I didn’t realize that there are so many things to eat around my house in Vietnam until today. Within a one minute walk, I can easily stuff my (big) belly with a myriad quality traditional Vietnamese foods at incredible prices. I boasted about the fabulous bun cha stall right next door some time ago, but that is just the tip of the iceberg >v<
The photo above is that of one of my top favorite Vietnamese foods, Bánh cuốn aka rice flour rolls. But ladies and gentlemen, it is not just your random banh cuon (extremely thin steamed fermented sheet of rice flour delicately rolled with minced wood ear mushroom, shallots, and ground pork inside), you are looking at the finest version (in my opinion) of the clan: Bánh cuốn trứng (rice flour roll with egg). This is the fun part, if you travel to Hanoi (or any province in the Red River delta for that matter), the banh cuon trung you can order will look different. The seller will crack an egg into your roll, spread it out, and the result will be a golden roll with eggy goodness inside. It will be served like any normal banh cuon (placed on a plate and you have to dip each bite in dipping sauce). Not bad, but nothing special. Banh cuon trung in the more hilly/mountainous parts of Northern Vietnam, however, is different. An egg is cracked onto the bigger and slightly thicker rice sheet, the soft boiled egg is quickly wrapped by the sheet itself. This delicate parcel is then transferred to a bowl before having pork broth poured over it. Add a generous amount of herbs, sprinkle some lime juice on top, as well as a bit of chili, and voila!
For a dish that takes a short time to make and looks so delicate, it is delightfully delicious. The broth has just the right amount of meaty goodness, but still light. The acidity of the lime juice cuts off any grease that may still linger. The dainty, snow-white, rice roll has a subtle sweetness, complimenting the rich flavor and creamy texture of the perfectly cooked egg yolk. Heavenly.
In a more upgraded version, lots of fried shallots are added. I am severely addicted to that insanely tantalizing aroma of fried shallots. For fried shallots, there is never anything such as too much. It is a wonderful addition to banh cuon trung, boosting the dish to a completely new different level. The crazy part is that this miniature heaven in a bowl only costs you 12500 VND (~60 cents).
Talking about fried shallots, nowhere are they more prominently featured than in the unpretentious yet deadly delicious Xôi. For 10000 VND (~50 cents) or less, you get a big portion of Xôi xéo–my favorite version of xoi, a combination of fragrant, non-sticky, glutinous rice, topped with pork floss (or minced pork), minced green mung beans, and fried shallots. Only 4 ingredients, but they make a sensory orchestra. There is nothing more splendid than a bowl of Xoi xeo, with each grain of rice glistening golden color, with finely minced mung beans on top, with airy pork floss, and to top it off, a generous amount of the most aromatic, most glorious, fried shallots. The number of Xoi stalls with home-made fried shallots is dwindling; sadly, many stalls/restos nowadays opt for pre-fried ‘shallots’ (a sad mixture of fried onions and no-aroma-no-flavor shallots). Without that rich, strong flavor of fried shallot, xoi xeo is just not xoi xeo anymore. It is depressing, but it makes some tiny Xoi stalls near my house even more precious.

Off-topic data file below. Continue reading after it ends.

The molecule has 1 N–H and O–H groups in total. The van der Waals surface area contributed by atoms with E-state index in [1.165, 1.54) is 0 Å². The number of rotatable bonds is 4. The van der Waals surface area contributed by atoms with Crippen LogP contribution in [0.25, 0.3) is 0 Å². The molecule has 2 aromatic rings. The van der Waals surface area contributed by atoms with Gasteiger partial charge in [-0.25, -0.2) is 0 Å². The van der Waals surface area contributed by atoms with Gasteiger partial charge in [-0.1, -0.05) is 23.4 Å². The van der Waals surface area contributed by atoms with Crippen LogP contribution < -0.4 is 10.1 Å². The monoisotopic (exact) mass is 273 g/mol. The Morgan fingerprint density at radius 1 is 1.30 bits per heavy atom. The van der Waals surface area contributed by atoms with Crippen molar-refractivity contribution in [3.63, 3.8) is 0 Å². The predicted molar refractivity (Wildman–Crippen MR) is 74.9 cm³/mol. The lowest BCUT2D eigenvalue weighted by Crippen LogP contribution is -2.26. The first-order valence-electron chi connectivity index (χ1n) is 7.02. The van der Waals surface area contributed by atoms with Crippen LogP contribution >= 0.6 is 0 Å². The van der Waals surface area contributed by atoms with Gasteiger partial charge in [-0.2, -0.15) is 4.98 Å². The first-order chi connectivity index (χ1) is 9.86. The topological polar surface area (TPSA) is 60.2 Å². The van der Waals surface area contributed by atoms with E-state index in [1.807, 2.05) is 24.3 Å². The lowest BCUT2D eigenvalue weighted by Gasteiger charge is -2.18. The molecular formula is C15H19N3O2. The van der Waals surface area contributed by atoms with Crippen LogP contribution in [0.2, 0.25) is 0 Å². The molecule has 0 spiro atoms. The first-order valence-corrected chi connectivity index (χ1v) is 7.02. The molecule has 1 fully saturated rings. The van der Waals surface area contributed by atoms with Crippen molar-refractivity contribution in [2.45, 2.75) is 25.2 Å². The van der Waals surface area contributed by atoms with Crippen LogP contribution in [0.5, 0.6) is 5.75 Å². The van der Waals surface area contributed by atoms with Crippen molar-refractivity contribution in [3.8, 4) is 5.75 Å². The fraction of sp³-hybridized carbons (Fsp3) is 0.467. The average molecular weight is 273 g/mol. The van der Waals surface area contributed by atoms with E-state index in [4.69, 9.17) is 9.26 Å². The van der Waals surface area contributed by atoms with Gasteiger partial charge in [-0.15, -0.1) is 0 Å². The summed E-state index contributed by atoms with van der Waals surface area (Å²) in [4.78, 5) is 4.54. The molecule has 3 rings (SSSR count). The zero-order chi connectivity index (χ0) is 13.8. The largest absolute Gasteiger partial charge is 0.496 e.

I. JUST. CAN’T. EVEN.
Right next to where the always-smiling lady sells Xoi is another less-smiling woman offering Balut (in Vietnamese, Trứng vịt lộn) at 7000 VND (~30 cents) per egg. I am not a fan of that boiled, developing duck embryo treat, served with herbs, but it has many fans in Vietnam because of its nutrition value. I, however, as the ever-loving girlfriend, made the bf, who had never tried balut before, eat this scary looking thang~ “It was quite good,” so he said. Actually, minus the part when the dead duck fetus staring at you with its big, doleful eyes, balut is not too bad.
Of course, you can’t say you have been to Vietnam unless you have tried real Phở. This most famous dish is so famous I am tired of talking about it. The bowl of Pho (25000 VND ~1.17 USD) I ate this morning was pretty damn good. The broth was fragrant and clear, with a depth from different ingredients, not from MSG; the noodles were silky soft; the beef slices were tender and flavorful. Our Pho was done right and done justice I must say.
From the look of it, you can tell that we had an awesome breakfast: